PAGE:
How Knowing About Neuroplasticity Helped my HDHD (Excerpt From Up Your Game)
I was born in the mid-eighties in Rome, Italy. I wasn't a terrible student, but I certainly wasn't the best either. Every parent-teacher meeting ended with the same sentence: "he's smart, but he doesn't apply himself." I was the kid at the back of the classroom, joking around with my friends and getting in trouble for distracting my classmates. I never seemed to take anything seriously, and I was genuinely convinced that my short attention span and my inability to complete any project were a part of who I was. I saw my friends getting ahead in all sorts of sports and extracurricular activities while I struggled with keeping my marks above an F and learning how to play bass guitar. I remember I had to quit taking music lessons after a couple of months because I wasn't getting any better, and I was falling asleep during practice. I was so sure that I had a mild learning disability that when all my friends signed up for University, I instead chose to move to Canada to try and find my path.
I first moved to Toronto, I was about 20 years old. My English wasn't great. I knew enough to get myself understood, but I was far from being ready to attend school or work in a customer-facing role.
After a few months, I was forced to push myself out of my comfort zone, and I started speaking more and more fluently. I was able to hold long conversations with friends and co-workers, and in a matter of a year, I was bar-tending and working on getting a degree.
For the first time in my life, I realized that my limitations were all internal. If I wanted to improve, I could do it on my own. All I needed was a framework, some practice, and the understanding that my brain was a living organism able to re-shape itself to overcome almost any obstacle.
A question kept on popping up in my head: "Does this mean that I can do whatever I want even though I was labelled as lazy and unmotivated for pretty much my entire life?"
I needed to push my limits now. If I could learn a new language in months, what could I take on next?
I decided to pick up music again. This time I was seven years older, and I had one goal in mind: applying the same process and mindset that helped me learn English to master new skills.
I needed to reverse engineer my learning experience and find out what allowed me to improve in such a short time. Enter Neuroplasticity.
Neuroplasticity is the brain's ability to renew and re-organize neural pathways to facilitate new brain function. It differs from neurogenesis in the way that your brain is not creating new neurons from scratch, but it's using its existing ones to create new connections. The good news is that our brains are continually generating new pathways, so the key is to promote a healthy environment that fosters proper brain function. As I started looking for a way to crack the code of neuroplasticity, I realized that our beliefs about our brains play a much more significant role than I had previously thought.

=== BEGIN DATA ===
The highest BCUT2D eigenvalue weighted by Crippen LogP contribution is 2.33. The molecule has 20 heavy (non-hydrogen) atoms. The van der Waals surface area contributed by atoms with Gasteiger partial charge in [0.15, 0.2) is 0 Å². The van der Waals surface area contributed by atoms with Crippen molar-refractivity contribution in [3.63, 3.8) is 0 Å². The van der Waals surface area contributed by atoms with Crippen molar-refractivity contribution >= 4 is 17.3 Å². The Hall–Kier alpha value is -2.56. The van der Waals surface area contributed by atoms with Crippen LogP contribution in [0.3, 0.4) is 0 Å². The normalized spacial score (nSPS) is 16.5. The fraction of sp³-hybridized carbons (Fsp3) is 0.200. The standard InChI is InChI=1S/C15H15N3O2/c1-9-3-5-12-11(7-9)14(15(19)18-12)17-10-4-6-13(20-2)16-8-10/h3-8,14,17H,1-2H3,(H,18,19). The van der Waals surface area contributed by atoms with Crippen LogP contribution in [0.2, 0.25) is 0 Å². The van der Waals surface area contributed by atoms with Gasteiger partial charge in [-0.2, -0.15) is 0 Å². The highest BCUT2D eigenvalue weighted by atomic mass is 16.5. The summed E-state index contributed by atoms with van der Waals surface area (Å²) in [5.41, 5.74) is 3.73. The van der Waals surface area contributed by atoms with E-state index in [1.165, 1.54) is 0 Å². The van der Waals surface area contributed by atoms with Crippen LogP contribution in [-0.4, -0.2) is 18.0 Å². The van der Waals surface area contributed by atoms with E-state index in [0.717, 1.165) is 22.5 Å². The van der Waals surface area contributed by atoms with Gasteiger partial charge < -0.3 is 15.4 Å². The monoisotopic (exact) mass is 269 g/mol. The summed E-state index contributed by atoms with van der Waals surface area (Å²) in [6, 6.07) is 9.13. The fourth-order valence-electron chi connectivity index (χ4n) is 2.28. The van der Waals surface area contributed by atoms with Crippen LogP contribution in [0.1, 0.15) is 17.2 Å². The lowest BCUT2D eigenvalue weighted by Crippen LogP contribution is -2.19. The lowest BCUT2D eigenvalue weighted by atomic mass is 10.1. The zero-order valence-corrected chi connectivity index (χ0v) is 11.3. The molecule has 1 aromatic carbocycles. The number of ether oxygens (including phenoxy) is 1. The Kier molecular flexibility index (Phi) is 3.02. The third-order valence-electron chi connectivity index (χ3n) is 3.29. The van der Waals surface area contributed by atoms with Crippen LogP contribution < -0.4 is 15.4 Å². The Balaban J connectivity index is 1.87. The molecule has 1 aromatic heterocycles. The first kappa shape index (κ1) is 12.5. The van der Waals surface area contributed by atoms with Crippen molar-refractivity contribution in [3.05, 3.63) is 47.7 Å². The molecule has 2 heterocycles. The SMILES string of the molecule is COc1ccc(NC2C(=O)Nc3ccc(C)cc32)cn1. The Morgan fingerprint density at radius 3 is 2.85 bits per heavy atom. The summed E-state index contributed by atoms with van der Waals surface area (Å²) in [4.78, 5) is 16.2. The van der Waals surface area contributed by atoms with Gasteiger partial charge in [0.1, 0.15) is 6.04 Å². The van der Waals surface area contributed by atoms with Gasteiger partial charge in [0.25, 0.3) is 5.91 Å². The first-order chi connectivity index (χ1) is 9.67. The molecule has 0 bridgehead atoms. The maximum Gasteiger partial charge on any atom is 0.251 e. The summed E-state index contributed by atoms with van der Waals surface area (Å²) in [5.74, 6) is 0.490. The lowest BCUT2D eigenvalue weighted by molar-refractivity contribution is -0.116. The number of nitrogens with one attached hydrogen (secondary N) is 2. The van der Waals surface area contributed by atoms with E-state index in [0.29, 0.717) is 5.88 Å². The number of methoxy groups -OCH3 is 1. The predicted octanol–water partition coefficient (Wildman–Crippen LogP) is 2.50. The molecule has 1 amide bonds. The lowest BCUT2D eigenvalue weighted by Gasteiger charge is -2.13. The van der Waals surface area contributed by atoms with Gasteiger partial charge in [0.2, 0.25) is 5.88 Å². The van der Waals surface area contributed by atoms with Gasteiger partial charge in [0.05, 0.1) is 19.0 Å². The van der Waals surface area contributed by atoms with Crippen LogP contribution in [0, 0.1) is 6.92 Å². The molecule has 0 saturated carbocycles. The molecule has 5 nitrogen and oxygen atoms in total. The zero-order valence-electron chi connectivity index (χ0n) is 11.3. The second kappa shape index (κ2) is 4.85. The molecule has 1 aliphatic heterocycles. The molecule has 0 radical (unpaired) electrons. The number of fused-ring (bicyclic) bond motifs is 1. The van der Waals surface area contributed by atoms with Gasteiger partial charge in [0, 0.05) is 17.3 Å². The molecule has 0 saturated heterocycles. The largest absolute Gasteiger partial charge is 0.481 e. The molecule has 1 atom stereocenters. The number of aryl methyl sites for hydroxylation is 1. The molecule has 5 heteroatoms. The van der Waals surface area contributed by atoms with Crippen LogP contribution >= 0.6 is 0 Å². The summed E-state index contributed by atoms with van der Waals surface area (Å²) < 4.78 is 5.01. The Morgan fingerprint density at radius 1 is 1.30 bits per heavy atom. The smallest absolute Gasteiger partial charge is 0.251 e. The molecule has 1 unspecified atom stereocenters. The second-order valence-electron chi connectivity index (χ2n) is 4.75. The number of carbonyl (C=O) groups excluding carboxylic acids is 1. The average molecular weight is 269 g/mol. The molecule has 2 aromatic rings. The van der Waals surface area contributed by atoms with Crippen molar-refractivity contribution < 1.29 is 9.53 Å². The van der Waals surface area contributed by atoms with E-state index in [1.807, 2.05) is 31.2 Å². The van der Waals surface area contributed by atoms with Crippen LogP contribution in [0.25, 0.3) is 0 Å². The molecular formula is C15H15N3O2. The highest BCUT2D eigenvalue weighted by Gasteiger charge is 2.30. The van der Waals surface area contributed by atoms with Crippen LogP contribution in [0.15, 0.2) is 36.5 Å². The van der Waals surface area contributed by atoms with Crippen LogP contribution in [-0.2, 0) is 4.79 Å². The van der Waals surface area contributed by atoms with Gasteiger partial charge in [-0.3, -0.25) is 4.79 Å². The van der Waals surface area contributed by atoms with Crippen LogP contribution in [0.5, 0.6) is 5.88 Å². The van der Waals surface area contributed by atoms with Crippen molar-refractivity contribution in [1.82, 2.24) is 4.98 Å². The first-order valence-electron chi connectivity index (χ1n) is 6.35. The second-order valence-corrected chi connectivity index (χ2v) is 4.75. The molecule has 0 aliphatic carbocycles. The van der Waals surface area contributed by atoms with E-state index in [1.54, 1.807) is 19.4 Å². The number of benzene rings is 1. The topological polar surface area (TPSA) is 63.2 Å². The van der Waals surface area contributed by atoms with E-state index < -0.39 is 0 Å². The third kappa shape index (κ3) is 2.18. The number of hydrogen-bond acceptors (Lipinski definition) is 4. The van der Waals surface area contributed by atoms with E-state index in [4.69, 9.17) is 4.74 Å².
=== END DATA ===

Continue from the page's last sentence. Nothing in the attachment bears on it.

A Growth mindset
In other words, the first step was believing that my current state was not a fixed state. My cognitive abilities were not set in stone, and they could be profoundly enhanced with the right exercises and lifestyle changes. This belief system is called a Growth Mindset, and its antagonist is the Fixed Mindset. These two states of mind are self-perpetuating. If you believe you cannot improve your skills, you won't. If you think you can, and you understand what it takes to do so, you'll likely be able to do it.
In addition to a growth mindset, I also needed a lifestyle change that included more physical exercise. Moving my body helped me manage stress, but it also generated BDNF, a chemical that promotes proper brain function. After a few months that I had picked up running and weight lifting again, I noticed how focused and sharp my mind was.
I also committed to performing new and unusual tasks. That's because something as simple as brushing your teeth with your left hand if you are right-handed (or vice versa) can slowly connect two parts of the brain that were not connected before. The more we introduce new tasks in our daily routine, the more the brain creates new connections. If we repeat this process, those small paths we paved with our first repetitions will widen and improve our cognitive abilities.
Another way to promote neuroplasticity is by meditating. Just like exercise, meditation curbs stress by lowering cortisol, which is detrimental to brain function. Also, meditation is excellent training for focus and attention. Countless studies show a higher level of connectivity between the two brain hemispheres and increased gray matter in people that meditate regularly. I was sold! I started meditating right away and felt the benefits within days. Some of my friends began asking questions. They shied away from meditation because they saw it as a religious practice, but they missed the bigger picture. I told them not to call it meditation and instead, refer to it as "focus training." I remember telling them to close their eyes and focus on their breathing without trying to control it.
I finally came up with a blueprint to improve my cognitive abilities, and I couldn't wait to put all this knowledge to the test. Now that I knew that I could deliberately enhance my brain, I needed to incorporate these changes into my daily routine. It was such a small price to pay to get the life I wanted.
Deniero is an e-commerce and digital marketing entrepreneur, content creator and speaker. Follow him on Instagram @denierob and subscribe to his podcast Up Your Game.